Zac is back.
It’s been more than 200 days since Zachary Abblitt dove into shallow water at Sporthaven Beach and shattered two vertebrates in his neck, partially paralyzing him.
Since then, Zac and his mother Kristi have traveled to several hospitals in different states — most recently at Craig Hospital in Englewood, Colorado — undergoing surgeries and doing extensive rehabilitation work. On Monday, though, Zac finally returned to his home in Brookings.
Before sitting down with the Pilot for an interview, Zac revisited the beach where his life changed forever.
“It was so amazing...I was able to kind of cruise across the sand. First time in seven months that I was there...Out of everything to see, that was the one spot I wanted to go back to. I love Colorado, but I really missed the ocean,” said Zac.
Although he was at Craig for more than six months, Zac initially thought his stay would be short. As their stay was extended through community support, Zac was able to regain muscle function in his arms and wrists, as well as memorize a pertinent Bible passage — Psalm 139 — which reads in part, “I praise you because I am fearfully and wonderfully made; your works are wonderful, I know that full well.”
Zac said the verse has newfound meaning for him.
“I don’t know the purpose or the full-extent for my injury, why God is using it, but I know it’s not a mistake. How my body is right now, is exactly how God intended it to be,” said Zac.
While at Craig, Zac said he also developed lifelong bonds with his therapists and other patients. He said he plans to stay in touch with some of his patient-friends from the hospital through a group chat they dubbed the “Quad Squad.” Zac said the word quad has a double-meaning because they are a friend group of four quadriplegics.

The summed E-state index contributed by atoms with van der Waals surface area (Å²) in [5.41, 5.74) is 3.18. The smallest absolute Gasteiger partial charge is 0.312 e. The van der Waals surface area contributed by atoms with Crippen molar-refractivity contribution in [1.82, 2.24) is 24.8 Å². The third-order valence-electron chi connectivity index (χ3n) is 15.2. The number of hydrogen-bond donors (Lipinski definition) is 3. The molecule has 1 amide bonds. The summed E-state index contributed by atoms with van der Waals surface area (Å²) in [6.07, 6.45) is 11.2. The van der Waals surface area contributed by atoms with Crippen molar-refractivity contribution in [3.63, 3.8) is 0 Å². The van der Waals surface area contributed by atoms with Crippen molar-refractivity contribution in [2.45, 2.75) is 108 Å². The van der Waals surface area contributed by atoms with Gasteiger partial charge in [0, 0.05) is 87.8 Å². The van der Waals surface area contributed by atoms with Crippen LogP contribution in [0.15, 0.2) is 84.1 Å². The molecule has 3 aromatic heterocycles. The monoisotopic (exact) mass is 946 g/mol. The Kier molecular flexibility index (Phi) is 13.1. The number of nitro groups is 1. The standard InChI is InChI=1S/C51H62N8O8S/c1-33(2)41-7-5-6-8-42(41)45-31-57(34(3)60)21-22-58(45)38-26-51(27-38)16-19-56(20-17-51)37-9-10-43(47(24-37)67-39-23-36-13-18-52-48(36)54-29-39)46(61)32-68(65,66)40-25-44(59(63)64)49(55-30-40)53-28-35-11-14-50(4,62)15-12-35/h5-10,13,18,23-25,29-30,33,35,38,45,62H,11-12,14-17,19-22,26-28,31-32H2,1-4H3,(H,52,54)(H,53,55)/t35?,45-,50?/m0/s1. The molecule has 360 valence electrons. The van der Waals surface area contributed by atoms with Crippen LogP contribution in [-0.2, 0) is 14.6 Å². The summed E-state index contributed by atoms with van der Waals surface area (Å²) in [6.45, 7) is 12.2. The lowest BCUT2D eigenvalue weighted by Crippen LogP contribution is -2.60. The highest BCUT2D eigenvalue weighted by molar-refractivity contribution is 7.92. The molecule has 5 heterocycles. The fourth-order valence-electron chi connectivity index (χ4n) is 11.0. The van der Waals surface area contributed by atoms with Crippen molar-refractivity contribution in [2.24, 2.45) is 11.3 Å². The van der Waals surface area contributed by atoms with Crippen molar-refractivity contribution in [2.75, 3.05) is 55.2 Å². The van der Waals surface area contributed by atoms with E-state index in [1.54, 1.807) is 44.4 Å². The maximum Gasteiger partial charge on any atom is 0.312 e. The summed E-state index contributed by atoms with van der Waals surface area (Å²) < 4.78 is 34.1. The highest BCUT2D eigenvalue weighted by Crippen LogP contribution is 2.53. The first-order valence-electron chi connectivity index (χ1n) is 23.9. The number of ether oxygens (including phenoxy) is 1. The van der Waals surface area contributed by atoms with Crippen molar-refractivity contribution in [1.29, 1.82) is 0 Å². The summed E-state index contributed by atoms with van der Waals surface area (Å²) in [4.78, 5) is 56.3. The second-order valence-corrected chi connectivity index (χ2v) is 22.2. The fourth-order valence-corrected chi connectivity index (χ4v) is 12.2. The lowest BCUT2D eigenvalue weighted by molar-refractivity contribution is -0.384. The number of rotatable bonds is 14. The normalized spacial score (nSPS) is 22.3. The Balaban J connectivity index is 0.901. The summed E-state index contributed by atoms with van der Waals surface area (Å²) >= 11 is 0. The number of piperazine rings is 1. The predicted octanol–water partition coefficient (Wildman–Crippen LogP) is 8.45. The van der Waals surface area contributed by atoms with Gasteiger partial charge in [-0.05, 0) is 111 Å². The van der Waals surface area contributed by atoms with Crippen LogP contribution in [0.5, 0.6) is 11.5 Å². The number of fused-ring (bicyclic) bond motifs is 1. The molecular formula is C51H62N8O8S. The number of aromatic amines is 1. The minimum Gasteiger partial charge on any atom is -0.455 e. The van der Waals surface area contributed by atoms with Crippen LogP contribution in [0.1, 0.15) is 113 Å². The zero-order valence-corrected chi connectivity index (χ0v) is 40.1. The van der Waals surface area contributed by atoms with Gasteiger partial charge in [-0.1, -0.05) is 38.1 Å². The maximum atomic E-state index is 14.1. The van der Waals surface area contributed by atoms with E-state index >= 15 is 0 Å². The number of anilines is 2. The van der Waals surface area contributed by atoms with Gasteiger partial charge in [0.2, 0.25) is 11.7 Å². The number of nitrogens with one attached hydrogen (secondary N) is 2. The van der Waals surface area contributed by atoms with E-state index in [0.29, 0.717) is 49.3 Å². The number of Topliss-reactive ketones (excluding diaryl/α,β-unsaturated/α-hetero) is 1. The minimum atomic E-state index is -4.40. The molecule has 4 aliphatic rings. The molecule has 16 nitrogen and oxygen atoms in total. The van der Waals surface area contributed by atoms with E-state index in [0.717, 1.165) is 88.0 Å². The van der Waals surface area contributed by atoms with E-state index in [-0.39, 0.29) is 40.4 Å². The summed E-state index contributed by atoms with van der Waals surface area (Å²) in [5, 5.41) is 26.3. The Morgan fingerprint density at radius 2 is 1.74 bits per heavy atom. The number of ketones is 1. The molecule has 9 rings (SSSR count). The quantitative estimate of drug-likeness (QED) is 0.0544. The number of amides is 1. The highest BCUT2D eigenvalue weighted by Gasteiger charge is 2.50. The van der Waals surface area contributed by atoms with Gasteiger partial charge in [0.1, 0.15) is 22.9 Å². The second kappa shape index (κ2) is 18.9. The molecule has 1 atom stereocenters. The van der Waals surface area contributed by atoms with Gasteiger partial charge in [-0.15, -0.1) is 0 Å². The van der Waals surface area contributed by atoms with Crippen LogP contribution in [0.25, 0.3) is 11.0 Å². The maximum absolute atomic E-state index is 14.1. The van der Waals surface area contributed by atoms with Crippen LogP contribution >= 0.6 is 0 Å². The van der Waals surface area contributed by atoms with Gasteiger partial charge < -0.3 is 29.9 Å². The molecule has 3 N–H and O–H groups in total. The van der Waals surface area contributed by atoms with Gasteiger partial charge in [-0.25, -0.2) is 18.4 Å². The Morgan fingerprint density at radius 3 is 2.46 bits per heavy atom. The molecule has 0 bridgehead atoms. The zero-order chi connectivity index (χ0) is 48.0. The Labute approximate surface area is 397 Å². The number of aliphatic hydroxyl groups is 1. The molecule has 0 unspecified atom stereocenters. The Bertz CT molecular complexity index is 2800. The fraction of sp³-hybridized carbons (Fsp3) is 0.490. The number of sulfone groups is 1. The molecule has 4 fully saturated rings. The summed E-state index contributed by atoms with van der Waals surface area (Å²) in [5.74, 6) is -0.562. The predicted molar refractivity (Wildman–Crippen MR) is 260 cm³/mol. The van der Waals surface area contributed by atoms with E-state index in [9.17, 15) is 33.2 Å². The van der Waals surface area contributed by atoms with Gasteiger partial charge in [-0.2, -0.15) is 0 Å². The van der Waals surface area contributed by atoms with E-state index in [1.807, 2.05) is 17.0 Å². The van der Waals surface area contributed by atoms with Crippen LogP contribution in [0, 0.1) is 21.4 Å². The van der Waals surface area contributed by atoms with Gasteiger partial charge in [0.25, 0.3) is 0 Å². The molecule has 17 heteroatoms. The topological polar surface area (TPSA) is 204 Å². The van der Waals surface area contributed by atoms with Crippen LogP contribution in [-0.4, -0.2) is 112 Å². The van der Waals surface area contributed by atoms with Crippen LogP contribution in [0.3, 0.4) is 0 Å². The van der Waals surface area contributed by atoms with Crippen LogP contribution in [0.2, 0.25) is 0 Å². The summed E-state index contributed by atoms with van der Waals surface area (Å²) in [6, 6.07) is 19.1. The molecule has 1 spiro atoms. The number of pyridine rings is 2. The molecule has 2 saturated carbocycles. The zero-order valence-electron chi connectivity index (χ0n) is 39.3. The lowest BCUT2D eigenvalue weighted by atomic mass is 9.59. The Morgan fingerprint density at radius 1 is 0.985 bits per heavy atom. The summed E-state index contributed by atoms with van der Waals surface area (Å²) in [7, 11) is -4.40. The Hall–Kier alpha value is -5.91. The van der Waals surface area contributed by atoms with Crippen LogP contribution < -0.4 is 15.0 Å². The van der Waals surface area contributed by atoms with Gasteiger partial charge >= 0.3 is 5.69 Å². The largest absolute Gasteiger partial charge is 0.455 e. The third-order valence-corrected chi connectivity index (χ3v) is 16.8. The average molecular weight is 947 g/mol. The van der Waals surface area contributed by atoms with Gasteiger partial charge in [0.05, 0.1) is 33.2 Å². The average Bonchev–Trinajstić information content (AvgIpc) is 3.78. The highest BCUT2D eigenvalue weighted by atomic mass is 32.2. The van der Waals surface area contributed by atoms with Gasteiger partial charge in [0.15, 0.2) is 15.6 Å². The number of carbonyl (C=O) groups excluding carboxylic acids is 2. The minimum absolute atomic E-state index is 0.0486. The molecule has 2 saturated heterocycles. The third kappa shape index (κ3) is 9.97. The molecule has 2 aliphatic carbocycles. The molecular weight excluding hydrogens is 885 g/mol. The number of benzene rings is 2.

“It was an incredible time, made a lot of friends, lifelong friends for sure,” said Zac. “A couple of guys have very similar injuries to mine, so it was very easy to relate.”
Before leaving, Zac wrote four, one-page letters to his therapists, all without feeling in his fingers.
“Each letter took at least an hour...I spent so much time I actually got this wound on my elbow,” said Zac as he pointed to a small open sore on his elbow.
In the letters, Zac expressed his faith in Jesus, which he credits for his continued recovery.
“[I] just told them how much they blessed me, and really told them [about] #zacsHope and the meaning behind it. My hope is Jesus… I wanted to make certain that I left an impression that that’s what they knew about me,” said Zac.
#zacsHope is a social media hashtag the family made to support Zac’s recovery. It’s also the title of their crowdfunding page on givebutter.com.
As they return to their home, Kristi said they are navigating new challenges, such as living in a home with multiple levels. She said they were able to lift Zac to the second floor, where he has access to his bedroom, a bathroom and their kitchen, but he had not yet gotten up to the living room, one floor higher, and would also need help to exit the house.
Despite layout challenges at his longtime home, Kristi said Zac has remained positive.
“He’s joyful, he cracks jokes, and I think he’s hopeful, too, and willing to be flexible to figure out how to make this home work for us for this time period,” said Kristi.
Kristi said they are in the process of finding a new home with more wheelchair accessibility for Zac. She said the support from the community has been overwhelming, and she also credits God for the continuation of Zac’s recovery.
“God has sent us on a surprising journey, but he has not abandoned us, and it's a course we know He’s set, and we're not afraid of it, but it takes a strength of heart to move through it,” said Abblitt.
Going forward, Zac said he is excited to relearn how to play his bass guitar, but he is mostly eager to attend in-person church services again at Calvary Heritage, where his father is the pastor.